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Regional tree growth and inferred summer climate in the Winnipeg River basin, Canada since AD 1783


Windblown red pine in Quetico Provincial Park.
Windblown red pine, Quetico Provincial Park
Regional tree growth and inferred summer climate in the Winnipeg River basin, Canada since AD 1783

Quaternary Research, Vol. 70, Issue 2, pp. 158-172, September 2008.
doi:10.1016/j.yqres.2008.04.009


Scott St. George1,2,3, David M. Meko2, and Michael N. Evans2,3
1 GSC Northern Canada, Geological Survey of Canada, Ottawa, Ontario, Canada
2 Laboratory of Tree-Ring Research, University of Arizona, Tucson, AZ 85721 USA
3 Department of Geosciences, University of Arizona, Tucson, AZ 85721 USA
ABSTRACT:
A network of 54 ring-width chronologies is used to estimate changes in summer climate within the Winnipeg River basin, Canada, since AD 1783. The basin drains parts of northwestern Ontario, northern Minnesota and southeastern Manitoba, and is a key area for hydroelectric power production. Most chronologies were developed from Pinus resinosa and P. strobus, with a limited number of Thuja occidentalis, Picea glauca and Pinus banksiana. The dominant pattern of regional tree growth can be recovered using only the nine longest chronologies, and is not affected by the method used to remove variability related to age or stand dynamics from individual trees. Tree growth is significantly, but weakly, correlated with both temperature (negatively) and precipitation (positively) during summer. Simulated ring-width chronologies produced by a process model of tree-ring growth exhibit similar relationships with summer climate. High and low growth across the region is associated with cool/wet and warm/dry summers, respectively; this relationship is supported by comparisons with archival records from early 19th century fur-trading posts. The tree-ring record indicates that summer droughts were more persistent in the 19th and late 18th century, but there is no evidence that drought was more extreme prior to the onset of direct monitoring.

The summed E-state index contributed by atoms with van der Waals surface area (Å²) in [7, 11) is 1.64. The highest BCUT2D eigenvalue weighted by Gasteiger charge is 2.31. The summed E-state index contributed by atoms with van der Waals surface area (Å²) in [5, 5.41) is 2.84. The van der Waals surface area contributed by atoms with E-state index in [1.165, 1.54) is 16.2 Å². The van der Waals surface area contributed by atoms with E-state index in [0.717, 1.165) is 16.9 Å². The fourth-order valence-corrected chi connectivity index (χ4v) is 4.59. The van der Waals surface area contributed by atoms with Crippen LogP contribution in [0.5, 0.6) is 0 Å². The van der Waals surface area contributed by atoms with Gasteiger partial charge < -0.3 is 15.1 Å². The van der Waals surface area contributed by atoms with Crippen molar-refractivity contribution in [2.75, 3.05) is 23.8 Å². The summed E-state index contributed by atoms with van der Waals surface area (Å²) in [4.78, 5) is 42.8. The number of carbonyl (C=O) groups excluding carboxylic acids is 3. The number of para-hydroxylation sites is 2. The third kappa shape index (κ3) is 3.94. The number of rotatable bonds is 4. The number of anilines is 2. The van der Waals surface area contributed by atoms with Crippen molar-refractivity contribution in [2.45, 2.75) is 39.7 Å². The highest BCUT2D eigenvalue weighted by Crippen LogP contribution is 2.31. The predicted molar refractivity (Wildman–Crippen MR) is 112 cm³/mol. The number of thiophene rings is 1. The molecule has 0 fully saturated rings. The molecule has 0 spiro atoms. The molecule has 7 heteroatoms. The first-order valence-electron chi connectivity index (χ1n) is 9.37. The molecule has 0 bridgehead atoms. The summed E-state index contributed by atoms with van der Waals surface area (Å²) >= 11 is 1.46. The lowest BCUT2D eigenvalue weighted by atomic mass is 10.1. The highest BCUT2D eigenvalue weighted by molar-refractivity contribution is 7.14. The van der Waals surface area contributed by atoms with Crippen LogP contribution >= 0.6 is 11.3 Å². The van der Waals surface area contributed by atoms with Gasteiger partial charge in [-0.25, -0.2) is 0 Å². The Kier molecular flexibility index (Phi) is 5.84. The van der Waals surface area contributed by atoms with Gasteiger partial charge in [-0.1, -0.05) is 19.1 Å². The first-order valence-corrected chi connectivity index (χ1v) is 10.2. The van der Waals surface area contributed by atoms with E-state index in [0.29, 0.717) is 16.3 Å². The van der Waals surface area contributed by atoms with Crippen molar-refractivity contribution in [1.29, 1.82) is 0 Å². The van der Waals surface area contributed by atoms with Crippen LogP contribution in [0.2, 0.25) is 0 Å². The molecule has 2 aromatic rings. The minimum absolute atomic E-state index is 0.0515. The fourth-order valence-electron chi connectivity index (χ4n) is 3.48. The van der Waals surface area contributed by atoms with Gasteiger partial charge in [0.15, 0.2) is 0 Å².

Download data from the WDC Paleo archive:
Leading principal component of the Winnipeg River basin ringwidth network.
Winnipeg River basin ringwidth data developed in this study from the International Tree Ring Data Bank:
Site Name Latitude Longitude Elevation Species #Trees #Cores Year Span
Onaway Lodge 50.43 93.10 396 PIRE 15 30 1807 - 2004
Maynard Lake 50.38 93.88 321 PIST 17 34 1801 - 2004
Ball Lake 50.32 94.00 319 PIST 18 36 1784 - 2004
Clay Lake 50.06 93.51 376 PIRE 23 46 1776 - 2004
Gordon Lake 49.89 93.75 396 PIRE 17 34 1759 - 2004
Sheila Falls 49.70 93.79 401 THOC 21 37 1853 - 2003
Granite Lake 49.69 94.86 395 PIRE 21 38 1775 - 2004
Hillock Lake 49.69 93.88 413 PIRE 10 19 1875 - 2003
Teggau Lake 49.68 93.67 392 PIRE 13 27 1750 - 2003
Expulsion Bluff 49.67 93.77 430 PIST 11 21 1885 - 2003
Sowden Lake 49.53 91.21 450 PIST 18 36 1767 - 2004
Moose Lake 49.20 95.35 362 PIST 14 28 1897 - 2004
Moose Lake 49.20 95.35 362 PIRE 11 21 1899 - 2004
Turtle Lake 49.18 94.15 305 PIST 15 30 1862 - 2004
Turtle Lake 49.18 94.15 305 PIRE 17 34 1854 - 2004
Brim Lake 49.12 91.13 493 PIST 10 20 1797 - 2003
Caliper Lake 49.07 93.90 339 PIRE 24 49 1836 - 2004
Durie Lake 48.97 91.26 355 PIST 12 24 1846 - 2003
Volcano Bay 48.93 91.81 450 PIST 11 21 1876 - 2003
Eye Lake Ridge 48.89 91.70 440 PIST 16 32 1817 - 2003
Perch Lake 48.72 91.86 631 PIST 15 30 1897 - 2004
Eva Lake 48.71 91.17 424 PIST 16 29 1796 - 2003
French Lake Portage 48.67 91.10 465 THOC 9 18 1878 - 2003
Windigostiwan Lake 48.66 91.09 450 PIST 20 39 1791 - 2004
"The Pines" at Quetico 48.65 91.21 411 PIRE 38 75 1768 - 2003
Greenwood Lake 48.39 90.75 503 PIST 44 85 1732 - 2004

To read or view the full study, please visit the ScienceDirect website.
It is in press, Quaternary Research, doi: 10.1016/j.yqres.2008.04.009
The Corrected Proof is available at: http://dx.doi.org/10.1016/j.yqres.2008.04.009
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